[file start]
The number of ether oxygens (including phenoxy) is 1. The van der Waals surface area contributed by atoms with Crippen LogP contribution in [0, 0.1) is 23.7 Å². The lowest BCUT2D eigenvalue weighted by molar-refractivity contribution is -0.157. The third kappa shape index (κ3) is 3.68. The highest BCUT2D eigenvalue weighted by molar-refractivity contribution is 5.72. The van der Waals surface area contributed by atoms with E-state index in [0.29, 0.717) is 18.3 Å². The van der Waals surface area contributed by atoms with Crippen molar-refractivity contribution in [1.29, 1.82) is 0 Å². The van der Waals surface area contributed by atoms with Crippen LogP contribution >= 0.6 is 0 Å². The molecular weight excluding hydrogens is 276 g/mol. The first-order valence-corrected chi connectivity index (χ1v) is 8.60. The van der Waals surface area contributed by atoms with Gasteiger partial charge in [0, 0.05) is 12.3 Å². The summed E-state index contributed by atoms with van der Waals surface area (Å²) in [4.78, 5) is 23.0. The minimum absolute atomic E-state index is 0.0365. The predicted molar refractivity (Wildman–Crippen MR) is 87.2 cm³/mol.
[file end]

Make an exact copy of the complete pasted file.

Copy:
The number of ether oxygens (including phenoxy) is 1. The van der Waals surface area contributed by atoms with Crippen LogP contribution in [0, 0.1) is 23.7 Å². The lowest BCUT2D eigenvalue weighted by molar-refractivity contribution is -0.157. The third kappa shape index (κ3) is 3.68. The highest BCUT2D eigenvalue weighted by molar-refractivity contribution is 5.72. The van der Waals surface area contributed by atoms with E-state index in [0.29, 0.717) is 18.3 Å². The van der Waals surface area contributed by atoms with Crippen molar-refractivity contribution in [1.29, 1.82) is 0 Å². The van der Waals surface area contributed by atoms with Crippen LogP contribution >= 0.6 is 0 Å². The molecular weight excluding hydrogens is 276 g/mol. The first-order valence-corrected chi connectivity index (χ1v) is 8.60. The van der Waals surface area contributed by atoms with Gasteiger partial charge in [0, 0.05) is 12.3 Å². The summed E-state index contributed by atoms with van der Waals surface area (Å²) in [4.78, 5) is 23.0. The minimum absolute atomic E-state index is 0.0365. The predicted molar refractivity (Wildman–Crippen MR) is 87.2 cm³/mol.